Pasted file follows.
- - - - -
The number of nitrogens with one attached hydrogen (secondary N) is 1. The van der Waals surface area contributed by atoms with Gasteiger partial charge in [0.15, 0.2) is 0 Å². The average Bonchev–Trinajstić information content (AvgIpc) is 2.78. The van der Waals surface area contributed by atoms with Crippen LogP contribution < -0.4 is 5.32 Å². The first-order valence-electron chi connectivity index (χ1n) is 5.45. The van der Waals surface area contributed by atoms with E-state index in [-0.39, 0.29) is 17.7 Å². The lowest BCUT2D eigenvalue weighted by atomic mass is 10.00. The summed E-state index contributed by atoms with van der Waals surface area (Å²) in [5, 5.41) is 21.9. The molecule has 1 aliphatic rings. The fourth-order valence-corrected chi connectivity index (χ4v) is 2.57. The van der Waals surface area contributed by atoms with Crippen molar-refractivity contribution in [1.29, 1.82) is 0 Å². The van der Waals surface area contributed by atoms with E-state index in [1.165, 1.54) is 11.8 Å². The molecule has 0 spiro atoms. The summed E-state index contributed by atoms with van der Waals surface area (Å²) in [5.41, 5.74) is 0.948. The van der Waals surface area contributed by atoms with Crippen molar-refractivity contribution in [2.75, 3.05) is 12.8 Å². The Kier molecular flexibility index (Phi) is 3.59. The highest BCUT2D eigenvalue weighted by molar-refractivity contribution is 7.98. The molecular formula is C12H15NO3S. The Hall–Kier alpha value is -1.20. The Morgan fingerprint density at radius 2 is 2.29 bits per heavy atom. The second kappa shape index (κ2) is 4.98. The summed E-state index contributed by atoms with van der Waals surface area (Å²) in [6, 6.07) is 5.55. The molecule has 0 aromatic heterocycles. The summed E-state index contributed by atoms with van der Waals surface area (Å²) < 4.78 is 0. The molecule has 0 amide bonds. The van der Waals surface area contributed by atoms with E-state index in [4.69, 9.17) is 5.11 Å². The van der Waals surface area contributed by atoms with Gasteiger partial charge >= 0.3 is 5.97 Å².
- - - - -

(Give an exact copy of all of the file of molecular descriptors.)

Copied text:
The number of nitrogens with one attached hydrogen (secondary N) is 1. The van der Waals surface area contributed by atoms with Gasteiger partial charge in [0.15, 0.2) is 0 Å². The average Bonchev–Trinajstić information content (AvgIpc) is 2.78. The van der Waals surface area contributed by atoms with Crippen LogP contribution < -0.4 is 5.32 Å². The first-order valence-electron chi connectivity index (χ1n) is 5.45. The van der Waals surface area contributed by atoms with E-state index in [-0.39, 0.29) is 17.7 Å². The lowest BCUT2D eigenvalue weighted by atomic mass is 10.00. The summed E-state index contributed by atoms with van der Waals surface area (Å²) in [5, 5.41) is 21.9. The molecule has 1 aliphatic rings. The fourth-order valence-corrected chi connectivity index (χ4v) is 2.57. The van der Waals surface area contributed by atoms with Crippen molar-refractivity contribution in [1.29, 1.82) is 0 Å². The van der Waals surface area contributed by atoms with E-state index in [1.165, 1.54) is 11.8 Å². The molecule has 0 spiro atoms. The summed E-state index contributed by atoms with van der Waals surface area (Å²) in [5.41, 5.74) is 0.948. The van der Waals surface area contributed by atoms with Crippen molar-refractivity contribution in [2.75, 3.05) is 12.8 Å². The Kier molecular flexibility index (Phi) is 3.59. The highest BCUT2D eigenvalue weighted by molar-refractivity contribution is 7.98. The molecular formula is C12H15NO3S. The Hall–Kier alpha value is -1.20. The Morgan fingerprint density at radius 2 is 2.29 bits per heavy atom. The second kappa shape index (κ2) is 4.98. The summed E-state index contributed by atoms with van der Waals surface area (Å²) in [6, 6.07) is 5.55. The molecule has 0 aromatic heterocycles. The summed E-state index contributed by atoms with van der Waals surface area (Å²) < 4.78 is 0. The molecule has 0 amide bonds. The van der Waals surface area contributed by atoms with E-state index in [4.69, 9.17) is 5.11 Å². The van der Waals surface area contributed by atoms with Gasteiger partial charge >= 0.3 is 5.97 Å².